Only one out of a group of 70 Democratic donors who signed a letter threatening to cut off Sen. Kyrsten Sinema (D., Ariz.) over her refusal to kill the filibuster lives in Arizona, according to a Washington Free Beacon investigation.
Politico reported on Thursday that a group of 70 Democratic donors wrote to Sinema saying it would end all spending for Sinema unless she went along with President Joe Biden and Senate Majority Leader Chuck Schumer's (D., N.Y.) scheme to end the filibuster so that their party can pass federal election reform bills.
The problem: Only 19 of the individuals who signed the letter to Sinema have itemized donations to her campaign, according to the Federal Election Commission. Of the 19 signatories who donated to Sinema, only 6 gave the maximum $5,400 allowed by federal law. None of those max donors lived in Arizona. The single Arizona signatory who donated gave just $250.
The donation history of the letter's authors underscores the difficulty Democrats face in pushing Sinema to fall into line with their agenda. Despite pressure from a variety of activist groups and colleagues, Sinema has repeatedly insisted that Arizonans did not elect her to eliminate safeguards for minority parties in the Senate and that her constituents instead demand bipartisanship when passing legislation. Sinema has given no sign that she can be pressured to change her stance.
"Senators of both parties have offered ideas—including some that would earn my support—to make this body more productive, more deliberative, and more responsive to Americans' needs," Sinema said after her vote. "I remain committed to working with colleagues in both parties to protect and strengthen American democracy and seek lasting solutions for the Americans we serve."
In the letter, the authors wrote, "Some of us gave the maximum allowable contribution to your 2018 campaign in the belief that, among other things, you would protect our country from the grave authoritarian threat that even then confronted us and is now more acute," and asked that Sinema return their donations if she didn't vote to eliminate the filibuster to pass the Freedom to Vote Act and John Lewis Voting Rights Act.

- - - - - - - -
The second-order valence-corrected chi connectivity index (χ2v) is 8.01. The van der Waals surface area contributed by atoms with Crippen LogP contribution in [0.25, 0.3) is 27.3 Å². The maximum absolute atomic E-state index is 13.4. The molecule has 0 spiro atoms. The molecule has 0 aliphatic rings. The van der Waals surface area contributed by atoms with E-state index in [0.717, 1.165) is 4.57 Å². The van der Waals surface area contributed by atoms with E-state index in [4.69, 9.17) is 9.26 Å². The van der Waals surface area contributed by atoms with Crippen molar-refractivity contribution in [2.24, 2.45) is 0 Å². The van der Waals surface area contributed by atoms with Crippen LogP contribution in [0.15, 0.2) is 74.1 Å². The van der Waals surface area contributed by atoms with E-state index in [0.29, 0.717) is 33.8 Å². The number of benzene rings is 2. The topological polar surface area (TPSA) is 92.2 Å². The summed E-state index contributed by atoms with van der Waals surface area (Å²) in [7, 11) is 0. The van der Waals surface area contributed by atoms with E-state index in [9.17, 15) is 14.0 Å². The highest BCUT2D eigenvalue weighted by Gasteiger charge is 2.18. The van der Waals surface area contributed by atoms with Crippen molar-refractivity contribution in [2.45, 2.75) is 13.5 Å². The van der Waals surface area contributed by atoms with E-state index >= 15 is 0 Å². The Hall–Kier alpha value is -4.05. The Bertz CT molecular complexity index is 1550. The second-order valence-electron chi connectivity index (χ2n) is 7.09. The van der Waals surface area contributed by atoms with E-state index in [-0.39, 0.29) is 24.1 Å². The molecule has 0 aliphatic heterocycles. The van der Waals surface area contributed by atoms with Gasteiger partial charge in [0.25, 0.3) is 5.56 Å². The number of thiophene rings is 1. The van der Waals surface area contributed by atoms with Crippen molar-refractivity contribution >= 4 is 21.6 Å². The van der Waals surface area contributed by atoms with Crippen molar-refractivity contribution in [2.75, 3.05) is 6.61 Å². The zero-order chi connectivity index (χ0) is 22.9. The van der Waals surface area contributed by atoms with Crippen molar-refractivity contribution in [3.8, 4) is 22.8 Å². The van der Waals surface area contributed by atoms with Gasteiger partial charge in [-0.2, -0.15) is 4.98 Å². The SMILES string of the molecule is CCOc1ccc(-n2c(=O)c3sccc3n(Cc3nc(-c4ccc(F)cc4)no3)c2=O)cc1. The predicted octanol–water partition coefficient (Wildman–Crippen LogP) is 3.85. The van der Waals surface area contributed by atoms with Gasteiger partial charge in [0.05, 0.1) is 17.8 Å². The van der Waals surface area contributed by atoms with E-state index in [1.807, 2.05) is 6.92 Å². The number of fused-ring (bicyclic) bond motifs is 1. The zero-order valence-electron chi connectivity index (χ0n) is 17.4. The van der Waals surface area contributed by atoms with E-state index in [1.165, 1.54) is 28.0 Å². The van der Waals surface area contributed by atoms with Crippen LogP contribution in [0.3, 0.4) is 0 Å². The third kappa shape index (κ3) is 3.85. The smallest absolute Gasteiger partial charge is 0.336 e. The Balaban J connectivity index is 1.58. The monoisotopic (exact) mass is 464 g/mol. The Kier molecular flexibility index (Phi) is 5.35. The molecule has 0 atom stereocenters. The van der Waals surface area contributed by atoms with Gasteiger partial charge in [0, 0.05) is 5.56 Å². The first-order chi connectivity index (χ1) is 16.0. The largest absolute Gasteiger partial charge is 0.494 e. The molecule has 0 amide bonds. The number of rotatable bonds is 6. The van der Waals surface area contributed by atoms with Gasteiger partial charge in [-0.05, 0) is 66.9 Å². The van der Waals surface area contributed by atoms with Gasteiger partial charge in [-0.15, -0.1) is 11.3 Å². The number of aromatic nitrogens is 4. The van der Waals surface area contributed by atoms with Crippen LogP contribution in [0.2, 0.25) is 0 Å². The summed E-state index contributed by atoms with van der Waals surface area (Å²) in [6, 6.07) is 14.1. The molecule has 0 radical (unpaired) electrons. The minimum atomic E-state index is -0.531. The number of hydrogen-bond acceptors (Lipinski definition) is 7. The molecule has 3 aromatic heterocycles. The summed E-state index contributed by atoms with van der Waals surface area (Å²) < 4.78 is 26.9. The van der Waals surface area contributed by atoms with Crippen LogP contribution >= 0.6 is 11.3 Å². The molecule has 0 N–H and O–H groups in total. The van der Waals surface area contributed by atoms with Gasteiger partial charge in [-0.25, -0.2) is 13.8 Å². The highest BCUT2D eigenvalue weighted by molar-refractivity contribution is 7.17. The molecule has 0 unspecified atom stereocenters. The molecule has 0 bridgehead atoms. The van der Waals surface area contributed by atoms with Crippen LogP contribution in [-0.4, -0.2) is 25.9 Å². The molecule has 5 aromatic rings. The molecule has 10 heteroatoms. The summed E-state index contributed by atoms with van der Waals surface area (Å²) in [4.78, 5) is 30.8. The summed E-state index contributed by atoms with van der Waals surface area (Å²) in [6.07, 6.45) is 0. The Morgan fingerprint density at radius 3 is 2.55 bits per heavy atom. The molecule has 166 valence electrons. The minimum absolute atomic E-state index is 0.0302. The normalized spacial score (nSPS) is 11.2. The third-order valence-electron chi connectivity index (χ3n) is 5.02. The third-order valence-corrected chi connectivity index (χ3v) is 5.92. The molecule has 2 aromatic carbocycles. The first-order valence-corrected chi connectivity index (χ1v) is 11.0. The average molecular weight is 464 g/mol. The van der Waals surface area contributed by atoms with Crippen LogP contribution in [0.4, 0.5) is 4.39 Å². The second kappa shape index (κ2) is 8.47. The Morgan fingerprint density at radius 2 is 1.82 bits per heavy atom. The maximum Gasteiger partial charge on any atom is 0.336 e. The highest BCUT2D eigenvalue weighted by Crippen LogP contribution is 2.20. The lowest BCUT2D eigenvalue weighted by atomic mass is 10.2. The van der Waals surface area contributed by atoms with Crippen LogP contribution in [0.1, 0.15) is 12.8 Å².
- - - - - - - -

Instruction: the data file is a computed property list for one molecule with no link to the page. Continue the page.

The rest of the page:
The total sum of itemized direct donations to Sinema by the letter signatures is $47,887, a drop in the bucket compared with the over $22 million she raised during her election. Over 59 percent of the money she raised—more than $13 million—came from large individual donations.
A Gallup survey from December 2021 found that just 1 percent of Americans said "election reform" was the most important problem facing the country. A CBS poll released earlier this month found that only 42 percent of Americans say passing a voting rights bill is "very important." Thirty-one percent of respondents, meanwhile, said they do not know enough about the filibuster to have a position. Despite those findings, Democrats have committed to pushing through federal election reform without a filibuster-proof majority.
The reason for the Democrats' push on voting rights when few Americans list it as their most pressing concern remains somewhat of a mystery, although reporting has shed light on a potential explanation. Puck revealed that some of the largest Democratic donors have demanded that party leaders pressure lawmakers such as Sinema and Joe Manchin (W. Va.) to drop their opposition to eliminating the filibuster.
Emily's List and NARAL, two pro-abortion groups that back female Democrats, announced on Thursday that they would no longer support Sinema in future elections. So far one Arizona Democrat, Rep. Ruben Gallego, a man, has said he is considering mounting a 2024 primary challenge against Sinema.